This was not the only success of the mission. An image of the scientists celebrating in the mission control room went viral. Girls in India and beyond gained new heroes: the kind that wear sarees and tie flowers in their hair, and send rockets into space.
In 1996, a Dutch judge sentenced the extreme-right politician Hans Janmaat for saying “As soon as we have the power and the opportunity, we will eliminate multiculturalism.” Pretty tame compared to Wilders, who’s constantly denouncing “palaces of hatred” (mosques) and “street terrorists” (Moroccan youth). At the start of his campaign, current prime minister Mark Rutte of the VVD said he hates the term “multiculturalism.” Rutte hasn’t prevailed over the populist right; he’s joined its ranks.
“But I agree with you that somebody, somebody who had worked in the White House, — not Clinton himself, but somebody who has been close to the process — said that should we be successful, the actually most important thing you can do is to have big chunks of time during the day where all you’re doing is thinking.” Obama goes on to observe that without this time, “You start making mistakes, or you lose the big picture.”
At work, the good adult has problems too. As a child, they follow the rules; never make trouble and take care not to annoy anyone. But following the rules won’t get you very far in adult life. Almost everything that’s interesting, worth doing or important will meet with a degree of opposition. A brilliant idea will always disappoint certain people – and yet very much be worth holding on to. The good child is condemned to career mediocrity and sterile people-pleasing.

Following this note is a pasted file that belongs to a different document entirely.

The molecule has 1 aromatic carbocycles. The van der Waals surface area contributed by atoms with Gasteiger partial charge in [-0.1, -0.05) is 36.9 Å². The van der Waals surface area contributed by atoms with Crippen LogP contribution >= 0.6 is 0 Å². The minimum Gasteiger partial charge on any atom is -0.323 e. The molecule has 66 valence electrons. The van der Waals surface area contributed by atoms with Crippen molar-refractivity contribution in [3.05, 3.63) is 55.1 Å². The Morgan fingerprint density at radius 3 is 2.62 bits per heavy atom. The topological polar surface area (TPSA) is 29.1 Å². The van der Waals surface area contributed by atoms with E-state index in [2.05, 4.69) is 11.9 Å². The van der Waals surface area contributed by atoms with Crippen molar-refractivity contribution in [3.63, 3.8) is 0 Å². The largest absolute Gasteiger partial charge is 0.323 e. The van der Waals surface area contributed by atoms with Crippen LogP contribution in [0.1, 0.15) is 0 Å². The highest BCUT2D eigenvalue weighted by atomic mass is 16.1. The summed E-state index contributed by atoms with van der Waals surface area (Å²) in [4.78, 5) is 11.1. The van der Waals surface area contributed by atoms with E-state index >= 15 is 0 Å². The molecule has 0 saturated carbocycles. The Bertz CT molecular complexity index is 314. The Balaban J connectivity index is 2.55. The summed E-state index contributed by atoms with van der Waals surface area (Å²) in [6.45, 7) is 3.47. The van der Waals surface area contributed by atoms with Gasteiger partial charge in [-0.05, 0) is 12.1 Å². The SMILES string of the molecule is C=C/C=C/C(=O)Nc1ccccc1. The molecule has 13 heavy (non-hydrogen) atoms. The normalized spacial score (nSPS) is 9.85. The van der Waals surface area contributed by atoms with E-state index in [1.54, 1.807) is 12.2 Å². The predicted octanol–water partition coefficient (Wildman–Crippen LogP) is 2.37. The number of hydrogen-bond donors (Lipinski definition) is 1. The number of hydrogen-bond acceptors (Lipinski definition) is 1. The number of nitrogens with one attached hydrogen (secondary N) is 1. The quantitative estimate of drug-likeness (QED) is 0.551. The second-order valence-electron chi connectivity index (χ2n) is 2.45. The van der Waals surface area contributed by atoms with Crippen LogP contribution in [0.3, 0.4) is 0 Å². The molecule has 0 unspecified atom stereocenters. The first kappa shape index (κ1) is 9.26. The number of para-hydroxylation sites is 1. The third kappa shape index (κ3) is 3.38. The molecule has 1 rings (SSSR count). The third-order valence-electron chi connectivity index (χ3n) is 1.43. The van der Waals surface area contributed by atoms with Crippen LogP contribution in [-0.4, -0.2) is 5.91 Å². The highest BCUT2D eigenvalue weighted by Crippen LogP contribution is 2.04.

Many good children are good out of love of a depressed harassed parent who makes it clear they just couldn’t cope with any more complications or difficulties. Or maybe they are very good to soothe a violently angry parent who could become catastrophically frightening at any sign of less than perfect conduct. Or perhaps the parent was very busy and distracted; only by being very good could the child hope to gain a sliver of their interest.
But this repression of more challenging emotions, though it produces short-term pleasant obedience, stores up a huge amount of difficulty in later life. Practiced educators and parents should spot signs of exaggerated politeness – and treat them as the danger they are.